Case-control study of risk factors for granulomatous meningoencephalomyelitis in dogs

Heidi L. Barnes Heller 1Department of Medical Sciences, University of Wisconsin-Madison, Madison, WI 53706.

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Martin N. Granick 2UW Veterinary Care, University of Wisconsin-Madison, Madison, WI 53706.

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Marie E. Pinkerton 3Department of Pathobiological Sciences, University of Wisconsin-Madison, Madison, WI 53706.

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Nicholas S. Keuler 4School of Veterinary Medicine, and the Department of Statistics, College of Letters and Science, University of Wisconsin-Madison, Madison, WI 53706.

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Abstract

OBJECTIVE

To identify environmental and other variables associated with a diagnosis of granulomatous meningoencephalomyelitis (GME) in dogs.

DESIGN

Case-control study.

ANIMALS

31 dogs that received a histologic diagnosis of GME (case dogs) from January 2003 to January 2014 and 91 age- and breed-matched dogs.

PROCEDURES

Data were obtained from each dog's medical records regarding home address, signalment, body weight, body condition score (BCS), vaccination history, and date of diagnosis (case dogs) or visit (control dogs). Home address data were used to determine the human population density in each dog's geographic region. Seasonal distributions of GME diagnoses in the case group were evaluated for differences. Case and control dogs were compared with respect to the remaining variables.

RESULTS

For case dogs, no significant difference was identified among seasons in the distribution of GME diagnoses; however, such diagnoses were more common in the spring than in other seasons. No significant differences were identified between case and control dogs in age, body weight, BCS, human population density, season of diagnosis or visit, or time of last vaccination. Although females appeared more likely than males to have a GME diagnosis, this association was not significant and did not change when BCS, time since last vaccination, or human population density was considered.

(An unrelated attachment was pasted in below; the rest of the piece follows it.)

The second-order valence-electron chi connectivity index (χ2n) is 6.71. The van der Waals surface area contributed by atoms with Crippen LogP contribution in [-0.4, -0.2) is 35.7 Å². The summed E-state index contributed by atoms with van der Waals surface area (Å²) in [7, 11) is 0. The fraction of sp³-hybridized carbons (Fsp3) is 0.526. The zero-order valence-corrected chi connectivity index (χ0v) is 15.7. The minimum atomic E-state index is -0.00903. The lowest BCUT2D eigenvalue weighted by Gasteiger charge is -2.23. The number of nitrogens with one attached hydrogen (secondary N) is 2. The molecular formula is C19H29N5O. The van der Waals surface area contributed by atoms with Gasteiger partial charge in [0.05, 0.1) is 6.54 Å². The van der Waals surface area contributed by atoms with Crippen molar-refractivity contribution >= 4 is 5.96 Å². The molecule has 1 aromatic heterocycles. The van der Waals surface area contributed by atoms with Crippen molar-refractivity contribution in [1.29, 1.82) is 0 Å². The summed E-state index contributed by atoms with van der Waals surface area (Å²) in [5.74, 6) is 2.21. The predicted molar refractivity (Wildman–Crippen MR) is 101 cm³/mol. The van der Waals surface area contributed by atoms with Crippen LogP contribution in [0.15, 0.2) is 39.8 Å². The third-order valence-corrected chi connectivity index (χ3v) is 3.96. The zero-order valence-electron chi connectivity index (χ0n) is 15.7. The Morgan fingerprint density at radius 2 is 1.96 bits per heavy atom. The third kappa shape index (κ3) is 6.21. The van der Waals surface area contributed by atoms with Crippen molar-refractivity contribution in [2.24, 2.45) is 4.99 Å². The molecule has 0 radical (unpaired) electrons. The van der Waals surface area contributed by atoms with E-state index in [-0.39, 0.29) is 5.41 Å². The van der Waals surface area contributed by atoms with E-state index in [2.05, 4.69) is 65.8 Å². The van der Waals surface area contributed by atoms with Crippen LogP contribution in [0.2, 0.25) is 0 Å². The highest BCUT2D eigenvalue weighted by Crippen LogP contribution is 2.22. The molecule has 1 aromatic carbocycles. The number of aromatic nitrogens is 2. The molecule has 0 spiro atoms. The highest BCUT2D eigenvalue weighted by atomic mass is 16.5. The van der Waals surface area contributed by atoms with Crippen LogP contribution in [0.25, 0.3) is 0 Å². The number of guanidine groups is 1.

CONCLUSIONS AND CLINICAL RELEVANCE

None of the evaluated factors, including investigated environmental triggers, were associated with a GME diagnosis in the dogs of this study. Additional research is warranted involving dogs from a broader geographic area.

Abstract

OBJECTIVE

To identify environmental and other variables associated with a diagnosis of granulomatous meningoencephalomyelitis (GME) in dogs.

DESIGN

Case-control study.

ANIMALS

31 dogs that received a histologic diagnosis of GME (case dogs) from January 2003 to January 2014 and 91 age- and breed-matched dogs.

PROCEDURES

Data were obtained from each dog's medical records regarding home address, signalment, body weight, body condition score (BCS), vaccination history, and date of diagnosis (case dogs) or visit (control dogs). Home address data were used to determine the human population density in each dog's geographic region. Seasonal distributions of GME diagnoses in the case group were evaluated for differences. Case and control dogs were compared with respect to the remaining variables.

RESULTS

For case dogs, no significant difference was identified among seasons in the distribution of GME diagnoses; however, such diagnoses were more common in the spring than in other seasons. No significant differences were identified between case and control dogs in age, body weight, BCS, human population density, season of diagnosis or visit, or time of last vaccination. Although females appeared more likely than males to have a GME diagnosis, this association was not significant and did not change when BCS, time since last vaccination, or human population density was considered.

CONCLUSIONS AND CLINICAL RELEVANCE

None of the evaluated factors, including investigated environmental triggers, were associated with a GME diagnosis in the dogs of this study. Additional research is warranted involving dogs from a broader geographic area.

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